Salem hails success of Super Cruise
SALEM — The 14th annual Salem Super Cruise, held June 7-10, was loaded with “positives” and Safety Service Director Ken Kenst credited the “exceptional planning” on the part of the Mahoning County Corvettes and the city.
The four-day event was organized by the Mahoning Valley Corvettes and Youngstown’s WFMJ television sponsored the event that benefited the Second Harvest Food Bank of the Mahoning Valley.
“We knew it was going to be bigger,” Kenst said to about 15 guests attending a debriefing meeting on Wednesday in city hall.
He explained the autocross, lawn and garden tractor pull were a success while the event pulled in “probably double the amount of show cars, whether it was in lots or cruising” as in previous Super Cruises.
He also lauded the “great variety” of vehicles at the event.
Kenst didn’t have the exact figures but city expenses will be covered and earlier the MVC donated $2,000 to the Second Harvest Food Bank of the Mahoning Valley.
Kenst said there is more money going into the city’s special event fund than from last year’s event.
Carl Roeger, who organizes the Super Cruise autocross, said they will donate $521 to the Banquet in Salem.
Mayor John Berlin thanked and credited Judy and Sam Sicilia for their organizational skills and commended them for their “calm demeanor” throughout the event and planning.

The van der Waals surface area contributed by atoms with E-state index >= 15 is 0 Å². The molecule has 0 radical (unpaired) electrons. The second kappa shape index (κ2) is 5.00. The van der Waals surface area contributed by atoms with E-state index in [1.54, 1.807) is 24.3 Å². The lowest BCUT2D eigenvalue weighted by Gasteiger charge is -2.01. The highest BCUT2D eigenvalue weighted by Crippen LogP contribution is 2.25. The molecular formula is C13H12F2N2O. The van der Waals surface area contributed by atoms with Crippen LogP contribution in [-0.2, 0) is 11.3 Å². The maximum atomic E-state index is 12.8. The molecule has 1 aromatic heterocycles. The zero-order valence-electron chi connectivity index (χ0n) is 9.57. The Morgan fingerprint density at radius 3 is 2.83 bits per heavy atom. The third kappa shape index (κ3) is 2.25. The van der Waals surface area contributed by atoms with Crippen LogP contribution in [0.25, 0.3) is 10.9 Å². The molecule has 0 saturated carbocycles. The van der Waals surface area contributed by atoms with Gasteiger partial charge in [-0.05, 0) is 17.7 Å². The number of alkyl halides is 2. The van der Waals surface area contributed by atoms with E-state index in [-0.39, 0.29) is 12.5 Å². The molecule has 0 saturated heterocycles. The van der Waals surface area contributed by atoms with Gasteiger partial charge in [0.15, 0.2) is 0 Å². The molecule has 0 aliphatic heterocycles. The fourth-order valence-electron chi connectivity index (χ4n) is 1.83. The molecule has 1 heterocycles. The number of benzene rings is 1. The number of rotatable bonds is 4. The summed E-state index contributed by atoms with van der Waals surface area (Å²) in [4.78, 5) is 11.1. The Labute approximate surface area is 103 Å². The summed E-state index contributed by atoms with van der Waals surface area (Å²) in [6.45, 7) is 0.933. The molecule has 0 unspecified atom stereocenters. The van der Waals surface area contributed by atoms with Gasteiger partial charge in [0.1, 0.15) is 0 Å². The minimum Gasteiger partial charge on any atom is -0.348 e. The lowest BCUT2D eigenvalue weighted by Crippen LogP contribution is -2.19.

Kenst set the dates for the 15th Salem Super Cruise for June 6-9, 2019.
William Dawes, president of the Downtown Salem Partnership, said they “loved the cruise,” noting some people said there were “monumental days for foot traffic,” adding the level of organization this year was “better than before.”
He said an after-cruise survey showed the downtown area would like to be more involved in the planning and Sara Baer, chairwoman for the Salem Second Saturday, agreed saying, “A lot of downtown retailers didn’t feel they were as involved as they would like to be … if we can be of benefit we would like to.”
Sicilia said one of things they understood was there is a lot of “tweaking” they can do for next year, and Dawes said the only negative feedback he received was regarding parking in the historical downtown district.
Kenst said it was likely the Liberty municipal lot, which was reserved for cruise cars, was closed too long before opening it to the public. He suggested making a donation to the Kiwanis, for example, or other groups as an incentive to help out with parking.
Dawes said the parking situation was “easily solvable” adding “the hope is it gets bigger and bigger.”
Comments regarding the MVC’s involvement were noted and Sicilia said the level of acceptance of sponsor and attractions was “very good,” adding, “it takes good people to make an event like this.”
Tom Doyle of the Second Harvest Food Bank said they enjoyed participating and thanked everybody “for the way they embraced everything … hopefully we’ll have an opportunity to be involved again.”
A couple members of the MVC were interested in the autocross which Roeger said had 25 cars entered.
He said there were a number of first timers and “some greatly improved from their first to last lap times.”
He explained each vehicle made 11 runs, adding that at most autocross events, entrants might get six runs each at most.
Sicilia said, “I think next year, by the sound of it, the autocross is going to be much bigger.”
He said, “We’ll tweak it and make it better.”